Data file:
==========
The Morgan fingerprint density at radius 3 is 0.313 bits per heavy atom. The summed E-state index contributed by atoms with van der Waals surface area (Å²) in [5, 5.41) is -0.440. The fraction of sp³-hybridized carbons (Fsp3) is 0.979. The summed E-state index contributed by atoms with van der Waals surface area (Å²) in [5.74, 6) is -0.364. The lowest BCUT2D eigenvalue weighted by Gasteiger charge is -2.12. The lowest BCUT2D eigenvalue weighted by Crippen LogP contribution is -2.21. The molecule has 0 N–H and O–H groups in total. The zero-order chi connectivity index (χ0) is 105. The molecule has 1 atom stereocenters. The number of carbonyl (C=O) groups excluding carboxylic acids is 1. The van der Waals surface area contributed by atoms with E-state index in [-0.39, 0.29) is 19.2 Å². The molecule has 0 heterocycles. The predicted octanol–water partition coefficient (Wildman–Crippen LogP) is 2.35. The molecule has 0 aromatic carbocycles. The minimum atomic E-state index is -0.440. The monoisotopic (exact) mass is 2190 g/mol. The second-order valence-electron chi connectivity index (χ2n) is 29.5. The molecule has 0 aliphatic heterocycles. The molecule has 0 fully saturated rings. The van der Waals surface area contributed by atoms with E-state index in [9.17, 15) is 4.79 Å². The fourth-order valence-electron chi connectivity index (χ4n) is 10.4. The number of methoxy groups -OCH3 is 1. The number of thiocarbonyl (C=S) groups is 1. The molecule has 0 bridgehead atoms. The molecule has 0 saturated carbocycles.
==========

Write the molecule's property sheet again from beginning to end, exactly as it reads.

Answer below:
The Morgan fingerprint density at radius 3 is 0.313 bits per heavy atom. The summed E-state index contributed by atoms with van der Waals surface area (Å²) in [5, 5.41) is -0.440. The fraction of sp³-hybridized carbons (Fsp3) is 0.979. The summed E-state index contributed by atoms with van der Waals surface area (Å²) in [5.74, 6) is -0.364. The lowest BCUT2D eigenvalue weighted by Gasteiger charge is -2.12. The lowest BCUT2D eigenvalue weighted by Crippen LogP contribution is -2.21. The molecule has 0 N–H and O–H groups in total. The zero-order chi connectivity index (χ0) is 105. The molecule has 1 atom stereocenters. The number of carbonyl (C=O) groups excluding carboxylic acids is 1. The van der Waals surface area contributed by atoms with E-state index in [-0.39, 0.29) is 19.2 Å². The molecule has 0 heterocycles. The predicted octanol–water partition coefficient (Wildman–Crippen LogP) is 2.35. The molecule has 0 aromatic carbocycles. The minimum atomic E-state index is -0.440. The monoisotopic (exact) mass is 2190 g/mol. The second-order valence-electron chi connectivity index (χ2n) is 29.5. The molecule has 0 aliphatic heterocycles. The molecule has 0 fully saturated rings. The van der Waals surface area contributed by atoms with E-state index in [9.17, 15) is 4.79 Å². The fourth-order valence-electron chi connectivity index (χ4n) is 10.4. The number of methoxy groups -OCH3 is 1. The number of thiocarbonyl (C=S) groups is 1. The molecule has 0 bridgehead atoms. The molecule has 0 saturated carbocycles.